I just don’t know if the church is supposed to be relevant in that sense of the word. Are we really supposed to be cool, hip, or trendy?

As a missionary on the front lines of “cool” i.e. the college campus, I find that most non-believers really aren’t drawn to or repelled by Christianity on the basis of the “cool factor” of our groups. To be honest, many of our groups are thoroughly “un-cool.” We play cheesy games, go to cheesy conferences, and do all kinds of things that aren’t especially appealing to those aspiring to “hipness.” Ironically, the couple of weeks we showed cool videos to talk about the gospel (including a Nooma video) the non Christians complained about it. What draws people to our groups is the same things that always have: the power of the Spirit.

Of course we should speak with intelligibility and relevance to the culture around us. I cannot but be in favor of contextualization and relevance in the articulation of the gospel. People still need to hear, “in (their) own language” the “declaration of the wondrous works of God.”

But I think we also should remember that the church is really not meant to relevant. Church is, to me, like a big slightly dysfunctional family. And families aren’t relevant; they are decidedly “un-cool.” In fact, families are somewhat embarrassing, and all the more so when you invite friends over. There are the relatives that say too much, or are too critical; the nosy aunt, the overbearing uncle. There are kids who always wait until company comes to act out, and then embarrass their parents and everyone else by having to be punished. There’s just the general weirdness that each family has that you don’t really know how to explain to an outsider, but you want to anyway, lest they think you’re too strange.

But what makes family “family” is just that strangeness. It isn’t cool, it isn’t hip and it isn’t relevant. Its home: the place that when you have to go there, they have to take you in. I suspect that people are looking for a relief from being “cool.” They want a place where they can come from behind the trendy eye wear, disaffection and cynicism; a place where laughter is untainted with sarcasm, and emotions don’t have to be explored, but can simply be felt.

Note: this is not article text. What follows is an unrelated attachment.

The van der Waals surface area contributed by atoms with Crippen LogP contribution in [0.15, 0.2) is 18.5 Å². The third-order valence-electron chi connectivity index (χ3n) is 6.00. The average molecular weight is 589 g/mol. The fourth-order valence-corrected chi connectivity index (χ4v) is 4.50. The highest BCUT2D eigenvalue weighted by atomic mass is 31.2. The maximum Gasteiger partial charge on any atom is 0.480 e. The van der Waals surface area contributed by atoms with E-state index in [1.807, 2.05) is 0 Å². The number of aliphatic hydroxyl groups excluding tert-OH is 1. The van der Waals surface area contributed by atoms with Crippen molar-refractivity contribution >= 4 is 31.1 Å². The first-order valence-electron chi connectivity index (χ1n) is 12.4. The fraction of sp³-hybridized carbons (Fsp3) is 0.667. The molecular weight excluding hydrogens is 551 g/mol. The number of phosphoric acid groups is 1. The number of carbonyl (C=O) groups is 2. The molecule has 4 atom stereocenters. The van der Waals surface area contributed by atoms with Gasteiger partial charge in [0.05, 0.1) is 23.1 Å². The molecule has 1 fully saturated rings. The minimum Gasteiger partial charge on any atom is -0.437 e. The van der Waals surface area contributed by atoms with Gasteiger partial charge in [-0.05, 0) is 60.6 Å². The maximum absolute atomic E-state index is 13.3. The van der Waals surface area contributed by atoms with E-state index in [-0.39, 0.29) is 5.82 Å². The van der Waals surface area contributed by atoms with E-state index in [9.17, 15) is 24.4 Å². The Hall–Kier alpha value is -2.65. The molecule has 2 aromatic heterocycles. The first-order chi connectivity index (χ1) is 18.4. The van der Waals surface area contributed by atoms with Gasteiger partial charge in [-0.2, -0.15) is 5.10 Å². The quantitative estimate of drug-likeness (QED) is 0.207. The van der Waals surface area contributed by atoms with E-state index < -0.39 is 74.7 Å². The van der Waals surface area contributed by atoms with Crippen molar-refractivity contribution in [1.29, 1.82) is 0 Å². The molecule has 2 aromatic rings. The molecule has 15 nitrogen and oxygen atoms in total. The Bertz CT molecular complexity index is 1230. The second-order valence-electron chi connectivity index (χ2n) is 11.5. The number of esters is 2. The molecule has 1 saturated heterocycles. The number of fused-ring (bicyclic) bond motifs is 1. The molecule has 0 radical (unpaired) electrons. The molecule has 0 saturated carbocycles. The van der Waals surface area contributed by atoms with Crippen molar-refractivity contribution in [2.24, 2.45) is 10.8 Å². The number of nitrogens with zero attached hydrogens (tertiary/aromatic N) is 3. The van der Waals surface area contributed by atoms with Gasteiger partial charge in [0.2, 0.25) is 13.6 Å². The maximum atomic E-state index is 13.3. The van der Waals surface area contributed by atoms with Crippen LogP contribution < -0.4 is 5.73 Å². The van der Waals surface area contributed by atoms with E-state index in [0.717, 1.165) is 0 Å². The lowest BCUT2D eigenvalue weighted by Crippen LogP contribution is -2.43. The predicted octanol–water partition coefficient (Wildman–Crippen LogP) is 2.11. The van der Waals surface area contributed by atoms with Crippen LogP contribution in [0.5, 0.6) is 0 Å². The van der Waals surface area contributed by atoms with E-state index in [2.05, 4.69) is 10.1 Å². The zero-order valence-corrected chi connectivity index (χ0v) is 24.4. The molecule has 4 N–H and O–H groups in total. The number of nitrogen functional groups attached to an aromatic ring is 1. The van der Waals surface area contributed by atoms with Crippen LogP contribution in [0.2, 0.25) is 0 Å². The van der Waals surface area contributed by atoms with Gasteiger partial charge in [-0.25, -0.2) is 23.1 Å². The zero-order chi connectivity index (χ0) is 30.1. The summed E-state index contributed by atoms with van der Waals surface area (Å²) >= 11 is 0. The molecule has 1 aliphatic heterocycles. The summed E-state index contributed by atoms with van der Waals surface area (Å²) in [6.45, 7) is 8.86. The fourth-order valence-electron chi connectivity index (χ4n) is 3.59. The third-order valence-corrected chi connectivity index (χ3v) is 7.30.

Let us not give up meeting together as some are in the habit of doing, but let us spur one another on to love and good deeds. Let us not give up being the church in exchange for being cool.

Ethnic & Inclusive

A couple weeks ago I had the opportunity to share at the Emerge 2007 Asian American student conference. Despite my discomfort as a Black American teaching in a context designed to challenge and affirm Asian American leadership, I was drafted to serve and teach a seminar on reaching out beyond our own ethnic community to serve others. Here is a link: ethnic-inclusive.ppt

My hope in the seminar was to highlight that care for others begins with a sense of our own self hood and value to God as ethnic persons made in the image of God.

And here is the original link..

Reading List: The Analects by Confucius

As part of my ongoing desire to learn and testimony to my thoroughgoing nerdiness, I have put together a list of almost 20 books that I hope to read this academic year. Here is the list so far, which is certainly open to change:

City of God
by Augustine
Monologium & Proslogium by Anselm
The Cloud of Unknowing
The Divine Comedy by Dante
Institutes of the Christian Religion by Jean Calvin
Pensees by Pascal
The Brothers Karamazov by Dostoyevskii
Orthodoxy by CK Chesterton
Dr Zhivago by Pasternak
Christian Letters to a Post Christian World by Dorothy Sayers
Madame Bovary
The Protestant Ethic and the Spirit of Capitalism by Max Weber
The Structure of Scientific Revolutions by Kuhn
The Art of War by Sun Tzu
Analects by Confucius
The Myth of Certainty by Daniel Taylor
Does God Exist by Kung

So I ventured yesterday to the bookstore to end the procrastination based on the notion that I would simply order the books online, and splurged to by some books new. This is just as well. My first read is Analects by Confucius.

As a philosopher, he has arguably had the largest single impact of any person in the world except Jesus. Without ever being schooled officially in Confucian thought, many East and Southeast Asian people are influenced by his principles. I hear people regularly refer to the legacy of Confucius and wonder how many have actually read what he said. And so I am taking the plunge to read him. So far as I have read, I myself may yet embrace his philosophy, insofar of course, as it does not conflict with my covenant with the Lord Jesus Christ.

I leave you with this, “If a man is correct in his own person, then there will be obedience without orders being given, but if he is not correct in his own person, there will not be obedience even though orders are given.” (XIII.6)